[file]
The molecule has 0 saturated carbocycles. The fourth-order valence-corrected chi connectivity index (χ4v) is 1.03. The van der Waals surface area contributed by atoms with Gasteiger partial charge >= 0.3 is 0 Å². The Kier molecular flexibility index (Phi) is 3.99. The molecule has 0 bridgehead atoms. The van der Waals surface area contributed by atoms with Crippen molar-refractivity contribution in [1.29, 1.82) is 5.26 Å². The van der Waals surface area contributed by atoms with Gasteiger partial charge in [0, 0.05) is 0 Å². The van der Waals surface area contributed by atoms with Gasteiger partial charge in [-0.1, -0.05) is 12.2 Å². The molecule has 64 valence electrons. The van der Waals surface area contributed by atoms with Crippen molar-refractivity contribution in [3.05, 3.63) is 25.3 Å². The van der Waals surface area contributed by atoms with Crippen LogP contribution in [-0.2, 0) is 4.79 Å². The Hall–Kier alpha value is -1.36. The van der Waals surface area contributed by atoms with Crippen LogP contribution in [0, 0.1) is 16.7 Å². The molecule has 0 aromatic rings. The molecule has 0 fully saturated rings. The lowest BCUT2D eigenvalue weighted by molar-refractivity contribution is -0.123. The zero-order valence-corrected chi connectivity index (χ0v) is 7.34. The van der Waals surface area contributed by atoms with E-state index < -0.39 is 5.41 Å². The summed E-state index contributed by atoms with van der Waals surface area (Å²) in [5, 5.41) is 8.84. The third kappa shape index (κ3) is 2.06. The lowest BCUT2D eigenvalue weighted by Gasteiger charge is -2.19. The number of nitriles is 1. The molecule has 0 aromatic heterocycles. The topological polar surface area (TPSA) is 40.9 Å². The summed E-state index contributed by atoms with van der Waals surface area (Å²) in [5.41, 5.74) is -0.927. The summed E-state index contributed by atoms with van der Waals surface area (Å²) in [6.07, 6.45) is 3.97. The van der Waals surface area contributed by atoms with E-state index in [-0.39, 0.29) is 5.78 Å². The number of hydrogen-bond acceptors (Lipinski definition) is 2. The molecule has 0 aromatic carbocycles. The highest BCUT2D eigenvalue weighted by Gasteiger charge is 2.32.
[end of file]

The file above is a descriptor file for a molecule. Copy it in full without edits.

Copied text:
The molecule has 0 saturated carbocycles. The fourth-order valence-corrected chi connectivity index (χ4v) is 1.03. The van der Waals surface area contributed by atoms with Gasteiger partial charge >= 0.3 is 0 Å². The Kier molecular flexibility index (Phi) is 3.99. The molecule has 0 bridgehead atoms. The van der Waals surface area contributed by atoms with Crippen molar-refractivity contribution in [1.29, 1.82) is 5.26 Å². The van der Waals surface area contributed by atoms with Gasteiger partial charge in [0, 0.05) is 0 Å². The van der Waals surface area contributed by atoms with Gasteiger partial charge in [-0.1, -0.05) is 12.2 Å². The molecule has 64 valence electrons. The van der Waals surface area contributed by atoms with Crippen molar-refractivity contribution in [3.05, 3.63) is 25.3 Å². The van der Waals surface area contributed by atoms with Crippen LogP contribution in [-0.2, 0) is 4.79 Å². The Hall–Kier alpha value is -1.36. The van der Waals surface area contributed by atoms with Crippen LogP contribution in [0, 0.1) is 16.7 Å². The molecule has 0 aromatic rings. The molecule has 0 fully saturated rings. The lowest BCUT2D eigenvalue weighted by molar-refractivity contribution is -0.123. The zero-order valence-corrected chi connectivity index (χ0v) is 7.34. The van der Waals surface area contributed by atoms with E-state index < -0.39 is 5.41 Å². The summed E-state index contributed by atoms with van der Waals surface area (Å²) in [5, 5.41) is 8.84. The third kappa shape index (κ3) is 2.06. The lowest BCUT2D eigenvalue weighted by Gasteiger charge is -2.19. The number of nitriles is 1. The molecule has 0 aromatic heterocycles. The topological polar surface area (TPSA) is 40.9 Å². The summed E-state index contributed by atoms with van der Waals surface area (Å²) in [5.41, 5.74) is -0.927. The summed E-state index contributed by atoms with van der Waals surface area (Å²) in [6.07, 6.45) is 3.97. The van der Waals surface area contributed by atoms with E-state index in [-0.39, 0.29) is 5.78 Å². The number of hydrogen-bond acceptors (Lipinski definition) is 2. The molecule has 0 aromatic carbocycles. The highest BCUT2D eigenvalue weighted by Gasteiger charge is 2.32.